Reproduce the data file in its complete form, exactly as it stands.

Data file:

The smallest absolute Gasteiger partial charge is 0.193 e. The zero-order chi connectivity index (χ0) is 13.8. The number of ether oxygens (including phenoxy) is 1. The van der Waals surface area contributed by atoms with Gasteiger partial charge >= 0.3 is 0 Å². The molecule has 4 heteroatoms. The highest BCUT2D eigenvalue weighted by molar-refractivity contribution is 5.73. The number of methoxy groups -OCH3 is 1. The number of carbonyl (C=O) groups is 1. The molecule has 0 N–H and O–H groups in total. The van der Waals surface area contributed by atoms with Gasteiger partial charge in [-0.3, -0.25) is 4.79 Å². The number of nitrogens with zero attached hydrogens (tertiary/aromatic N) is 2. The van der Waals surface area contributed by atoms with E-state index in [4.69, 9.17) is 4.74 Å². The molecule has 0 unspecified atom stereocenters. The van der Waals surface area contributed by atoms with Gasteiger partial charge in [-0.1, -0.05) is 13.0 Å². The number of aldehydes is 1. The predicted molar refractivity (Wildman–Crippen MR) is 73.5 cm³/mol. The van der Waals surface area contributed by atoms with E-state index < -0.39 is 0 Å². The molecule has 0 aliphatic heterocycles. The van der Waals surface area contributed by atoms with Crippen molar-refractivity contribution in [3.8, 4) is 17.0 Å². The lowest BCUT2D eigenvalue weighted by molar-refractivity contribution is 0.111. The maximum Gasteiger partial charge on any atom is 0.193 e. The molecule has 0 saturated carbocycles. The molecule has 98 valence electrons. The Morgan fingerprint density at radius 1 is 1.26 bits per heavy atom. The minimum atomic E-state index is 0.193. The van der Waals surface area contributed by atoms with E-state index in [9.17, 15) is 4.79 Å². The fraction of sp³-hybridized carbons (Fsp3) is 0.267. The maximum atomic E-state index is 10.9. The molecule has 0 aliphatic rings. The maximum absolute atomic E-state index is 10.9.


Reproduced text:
The smallest absolute Gasteiger partial charge is 0.193 e. The zero-order chi connectivity index (χ0) is 13.8. The number of ether oxygens (including phenoxy) is 1. The van der Waals surface area contributed by atoms with Gasteiger partial charge >= 0.3 is 0 Å². The molecule has 4 heteroatoms. The highest BCUT2D eigenvalue weighted by molar-refractivity contribution is 5.73. The number of methoxy groups -OCH3 is 1. The number of carbonyl (C=O) groups is 1. The molecule has 0 N–H and O–H groups in total. The van der Waals surface area contributed by atoms with Gasteiger partial charge in [-0.3, -0.25) is 4.79 Å². The number of nitrogens with zero attached hydrogens (tertiary/aromatic N) is 2. The van der Waals surface area contributed by atoms with E-state index in [4.69, 9.17) is 4.74 Å². The molecule has 0 unspecified atom stereocenters. The van der Waals surface area contributed by atoms with Gasteiger partial charge in [-0.1, -0.05) is 13.0 Å². The number of aldehydes is 1. The predicted molar refractivity (Wildman–Crippen MR) is 73.5 cm³/mol. The van der Waals surface area contributed by atoms with E-state index < -0.39 is 0 Å². The molecule has 0 aliphatic heterocycles. The van der Waals surface area contributed by atoms with Crippen molar-refractivity contribution in [3.8, 4) is 17.0 Å². The lowest BCUT2D eigenvalue weighted by molar-refractivity contribution is 0.111. The maximum Gasteiger partial charge on any atom is 0.193 e. The molecule has 0 saturated carbocycles. The molecule has 98 valence electrons. The Morgan fingerprint density at radius 1 is 1.26 bits per heavy atom. The minimum atomic E-state index is 0.193. The van der Waals surface area contributed by atoms with E-state index in [9.17, 15) is 4.79 Å². The fraction of sp³-hybridized carbons (Fsp3) is 0.267. The maximum atomic E-state index is 10.9. The molecule has 0 aliphatic rings. The maximum absolute atomic E-state index is 10.9.